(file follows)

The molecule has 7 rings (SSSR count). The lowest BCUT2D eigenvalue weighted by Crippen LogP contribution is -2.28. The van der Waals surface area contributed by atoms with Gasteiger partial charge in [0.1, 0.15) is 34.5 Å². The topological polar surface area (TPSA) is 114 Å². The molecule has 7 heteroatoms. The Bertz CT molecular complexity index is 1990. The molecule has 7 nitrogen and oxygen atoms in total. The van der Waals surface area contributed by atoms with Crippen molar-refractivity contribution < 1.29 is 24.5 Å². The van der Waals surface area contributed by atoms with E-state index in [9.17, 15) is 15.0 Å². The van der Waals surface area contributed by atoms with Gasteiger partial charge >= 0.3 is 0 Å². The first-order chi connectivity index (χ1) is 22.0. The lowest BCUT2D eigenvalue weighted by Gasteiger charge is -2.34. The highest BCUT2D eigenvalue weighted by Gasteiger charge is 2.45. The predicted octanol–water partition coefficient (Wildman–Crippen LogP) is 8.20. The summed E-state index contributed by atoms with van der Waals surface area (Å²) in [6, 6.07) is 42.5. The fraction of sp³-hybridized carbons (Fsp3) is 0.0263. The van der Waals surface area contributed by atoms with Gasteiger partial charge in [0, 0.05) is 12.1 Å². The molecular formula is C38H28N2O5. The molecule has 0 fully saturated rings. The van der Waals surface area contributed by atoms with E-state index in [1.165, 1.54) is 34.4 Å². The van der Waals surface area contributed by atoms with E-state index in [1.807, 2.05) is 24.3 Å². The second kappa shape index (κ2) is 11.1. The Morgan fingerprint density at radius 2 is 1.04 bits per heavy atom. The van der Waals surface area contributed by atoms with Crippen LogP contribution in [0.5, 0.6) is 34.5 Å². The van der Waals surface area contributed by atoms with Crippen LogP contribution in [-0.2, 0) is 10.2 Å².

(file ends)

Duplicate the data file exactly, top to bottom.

The molecule has 7 rings (SSSR count). The lowest BCUT2D eigenvalue weighted by Crippen LogP contribution is -2.28. The van der Waals surface area contributed by atoms with Gasteiger partial charge in [0.1, 0.15) is 34.5 Å². The topological polar surface area (TPSA) is 114 Å². The molecule has 7 heteroatoms. The Bertz CT molecular complexity index is 1990. The molecule has 7 nitrogen and oxygen atoms in total. The van der Waals surface area contributed by atoms with Crippen molar-refractivity contribution < 1.29 is 24.5 Å². The van der Waals surface area contributed by atoms with E-state index in [9.17, 15) is 15.0 Å². The van der Waals surface area contributed by atoms with Gasteiger partial charge >= 0.3 is 0 Å². The first-order chi connectivity index (χ1) is 22.0. The lowest BCUT2D eigenvalue weighted by Gasteiger charge is -2.34. The highest BCUT2D eigenvalue weighted by Gasteiger charge is 2.45. The predicted octanol–water partition coefficient (Wildman–Crippen LogP) is 8.20. The summed E-state index contributed by atoms with van der Waals surface area (Å²) in [6, 6.07) is 42.5. The fraction of sp³-hybridized carbons (Fsp3) is 0.0263. The van der Waals surface area contributed by atoms with Gasteiger partial charge in [0, 0.05) is 12.1 Å². The molecular formula is C38H28N2O5. The molecule has 0 fully saturated rings. The van der Waals surface area contributed by atoms with E-state index in [1.165, 1.54) is 34.4 Å². The van der Waals surface area contributed by atoms with E-state index in [1.807, 2.05) is 24.3 Å². The second kappa shape index (κ2) is 11.1. The Morgan fingerprint density at radius 2 is 1.04 bits per heavy atom. The van der Waals surface area contributed by atoms with Crippen LogP contribution in [0.5, 0.6) is 34.5 Å². The van der Waals surface area contributed by atoms with Crippen LogP contribution in [-0.2, 0) is 10.2 Å².